NEW YORK – NASA plans to deploy a second generation HP ZBook 15 mobile workstation to the International Space Station. The ZBook line was introduced today at a special launch event in New York and the main reason why NASA wants to use a high-end business class machine instead of a purpose-build space-rated device comes down to one reason: cost.
Stephen Hunter is the International Space Station resources manager for NASA and he told CDN that NASA has the same sorts of cost pressures as do other organizations. For example, every time NASA sends something up to the International Space Station it costs them $10,000 per pound. Hunter has been tasked by NASA to drive cost down and he has in-turn challenged technology vendors such as HP to improve performance and reliability.
The International Space Station is the largest artificial object orbiting the Earth. According to Hunter, the International Space Station is the size of a six-bedroom house on a land mass the size of an NFL football field.
Currently the International Space Station operates more than 100 commercial workstations and laptops for scientific tasks, engineering, testing, operations and even for entertainment purposes. Hunter has decided to standardize on commercial off the shelf solutions over space-rated devices mainly because of the expenses involved.
“Technology now has come down in price and the product has become better and more reliable. We are not a volume user, but we do make an impact,” Hunter said.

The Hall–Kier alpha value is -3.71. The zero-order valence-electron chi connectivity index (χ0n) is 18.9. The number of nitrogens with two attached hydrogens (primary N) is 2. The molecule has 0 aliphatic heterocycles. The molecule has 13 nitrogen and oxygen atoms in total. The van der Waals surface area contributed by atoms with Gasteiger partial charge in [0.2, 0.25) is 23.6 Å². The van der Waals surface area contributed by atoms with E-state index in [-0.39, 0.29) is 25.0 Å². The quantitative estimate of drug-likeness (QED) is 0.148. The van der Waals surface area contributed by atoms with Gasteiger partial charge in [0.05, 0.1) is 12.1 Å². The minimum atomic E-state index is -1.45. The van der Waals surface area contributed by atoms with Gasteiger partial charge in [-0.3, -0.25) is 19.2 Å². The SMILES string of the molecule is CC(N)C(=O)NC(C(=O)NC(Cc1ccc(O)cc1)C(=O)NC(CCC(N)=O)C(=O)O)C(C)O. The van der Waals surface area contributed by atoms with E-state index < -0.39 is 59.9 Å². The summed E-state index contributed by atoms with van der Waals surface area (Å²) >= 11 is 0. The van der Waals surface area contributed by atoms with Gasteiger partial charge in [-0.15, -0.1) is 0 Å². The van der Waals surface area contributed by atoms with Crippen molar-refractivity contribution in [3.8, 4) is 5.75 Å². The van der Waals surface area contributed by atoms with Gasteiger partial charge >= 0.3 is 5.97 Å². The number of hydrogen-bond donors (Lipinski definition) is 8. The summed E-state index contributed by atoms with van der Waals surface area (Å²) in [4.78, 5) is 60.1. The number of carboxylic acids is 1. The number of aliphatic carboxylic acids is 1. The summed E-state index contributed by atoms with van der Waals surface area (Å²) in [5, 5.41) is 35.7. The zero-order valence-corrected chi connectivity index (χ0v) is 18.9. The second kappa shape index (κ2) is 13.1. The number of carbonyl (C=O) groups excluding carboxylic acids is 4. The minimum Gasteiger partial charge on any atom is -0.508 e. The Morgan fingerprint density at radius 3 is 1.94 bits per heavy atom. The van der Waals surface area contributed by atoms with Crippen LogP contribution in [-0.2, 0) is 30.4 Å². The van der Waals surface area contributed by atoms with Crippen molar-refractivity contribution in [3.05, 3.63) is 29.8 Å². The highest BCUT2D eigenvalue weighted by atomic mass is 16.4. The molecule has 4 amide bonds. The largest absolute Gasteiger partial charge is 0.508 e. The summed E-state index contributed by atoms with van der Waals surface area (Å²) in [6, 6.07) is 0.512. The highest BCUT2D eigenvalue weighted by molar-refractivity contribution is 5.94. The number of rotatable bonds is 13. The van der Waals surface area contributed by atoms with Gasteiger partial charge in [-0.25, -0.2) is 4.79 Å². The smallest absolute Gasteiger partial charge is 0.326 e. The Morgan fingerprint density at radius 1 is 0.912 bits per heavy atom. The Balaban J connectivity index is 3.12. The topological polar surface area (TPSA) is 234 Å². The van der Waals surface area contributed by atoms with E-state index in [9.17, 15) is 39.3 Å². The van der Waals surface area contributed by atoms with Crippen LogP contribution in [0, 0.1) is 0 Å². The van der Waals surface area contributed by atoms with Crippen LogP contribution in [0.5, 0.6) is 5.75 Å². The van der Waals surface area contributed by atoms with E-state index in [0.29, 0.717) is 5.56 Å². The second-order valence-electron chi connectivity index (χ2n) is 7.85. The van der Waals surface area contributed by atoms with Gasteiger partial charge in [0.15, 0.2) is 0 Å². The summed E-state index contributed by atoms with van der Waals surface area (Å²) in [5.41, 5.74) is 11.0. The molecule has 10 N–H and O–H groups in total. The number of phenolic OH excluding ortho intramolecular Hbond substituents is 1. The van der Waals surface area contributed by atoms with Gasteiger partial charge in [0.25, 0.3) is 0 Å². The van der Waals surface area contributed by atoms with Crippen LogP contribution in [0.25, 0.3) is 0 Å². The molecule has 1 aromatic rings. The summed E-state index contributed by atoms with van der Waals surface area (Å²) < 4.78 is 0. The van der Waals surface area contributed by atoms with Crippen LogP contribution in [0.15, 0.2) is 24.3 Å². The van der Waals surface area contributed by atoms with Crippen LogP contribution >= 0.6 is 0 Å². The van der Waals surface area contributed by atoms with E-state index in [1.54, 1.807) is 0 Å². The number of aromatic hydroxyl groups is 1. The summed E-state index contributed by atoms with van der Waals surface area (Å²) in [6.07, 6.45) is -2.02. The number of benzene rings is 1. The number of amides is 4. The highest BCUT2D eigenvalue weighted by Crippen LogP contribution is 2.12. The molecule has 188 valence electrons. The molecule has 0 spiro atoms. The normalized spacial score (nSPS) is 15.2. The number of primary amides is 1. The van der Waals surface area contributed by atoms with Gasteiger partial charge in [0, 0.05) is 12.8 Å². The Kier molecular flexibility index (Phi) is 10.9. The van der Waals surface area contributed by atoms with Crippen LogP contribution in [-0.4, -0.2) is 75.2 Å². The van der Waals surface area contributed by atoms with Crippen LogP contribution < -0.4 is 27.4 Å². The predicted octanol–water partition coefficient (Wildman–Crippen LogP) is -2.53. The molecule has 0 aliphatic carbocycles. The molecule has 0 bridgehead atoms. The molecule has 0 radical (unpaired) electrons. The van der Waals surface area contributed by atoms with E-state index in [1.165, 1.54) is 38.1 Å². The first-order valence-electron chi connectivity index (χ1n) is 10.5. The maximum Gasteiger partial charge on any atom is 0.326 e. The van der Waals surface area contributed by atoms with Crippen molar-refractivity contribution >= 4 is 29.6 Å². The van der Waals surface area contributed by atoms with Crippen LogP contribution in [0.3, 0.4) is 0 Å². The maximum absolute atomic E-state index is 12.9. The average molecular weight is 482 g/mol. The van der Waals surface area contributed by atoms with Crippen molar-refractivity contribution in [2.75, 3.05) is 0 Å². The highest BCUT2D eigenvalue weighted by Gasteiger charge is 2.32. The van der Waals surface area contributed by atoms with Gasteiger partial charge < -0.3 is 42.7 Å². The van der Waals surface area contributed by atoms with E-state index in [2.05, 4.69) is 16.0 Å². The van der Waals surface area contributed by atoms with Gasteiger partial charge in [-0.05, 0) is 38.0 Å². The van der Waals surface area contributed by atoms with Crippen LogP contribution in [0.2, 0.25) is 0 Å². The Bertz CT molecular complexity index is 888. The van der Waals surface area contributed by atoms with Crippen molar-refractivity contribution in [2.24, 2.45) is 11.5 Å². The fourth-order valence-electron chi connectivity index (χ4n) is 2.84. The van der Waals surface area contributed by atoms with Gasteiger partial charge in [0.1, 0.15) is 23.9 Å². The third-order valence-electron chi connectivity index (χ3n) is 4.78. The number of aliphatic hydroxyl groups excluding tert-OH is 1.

The HP ZBook 15 will be making its way to the International Space Station sometime by the end of this year or early next year. One of the reasons for the ZBook to be in space is that it can process high levels of video. Older workstations are not capable of rendering the video fast enough, said Hunter. The space station currently uses an HP Z Series 8570 workstation. Current the laptops on the International Space Station run Windows and Linux in a 70 to 30 split, but Hunter added that Linux is increasing in usage.
Hunter challenged HP to produce a commercial grade system for the space station.
“I did not want a one-off machine. I wanted one that could rise to the challenge and make it easier to use in the lab or for other sciences. So I asked HP to make their mobile workstations better because I can’t send a technician 240 nautical miles to the space station. It would cost too much,” Hunter said.
One example of how HP augmented its Z Series for NASA is by making it more power efficient. Hunter said there are no wall outlets in space and the power budget has to be managed properly. HP made units for 150-watts, but NASA required 90-watts. So it came with a 90-watt plus 10-watt smart adapter for more of a measured power supply.
Without that NASA would have to build a custom power supply that Hunter estimated would cost $10 million to build and require International space agency partner approval.
Hunter went on to say that commercial off the shelf products have come down in price and are now able to handle the quick refresh rate for NASA. The reliability has also increased and the it now matches the lifecycle requirements of the International Space Station.
“It will cost me a whole lot more to build it than to buy it. Even at $800 per tablet I can have that in operation for three years. So there is no point in building it because it will cost me more in parts, plus I would need to certify it with space agency partners,” Hunter said.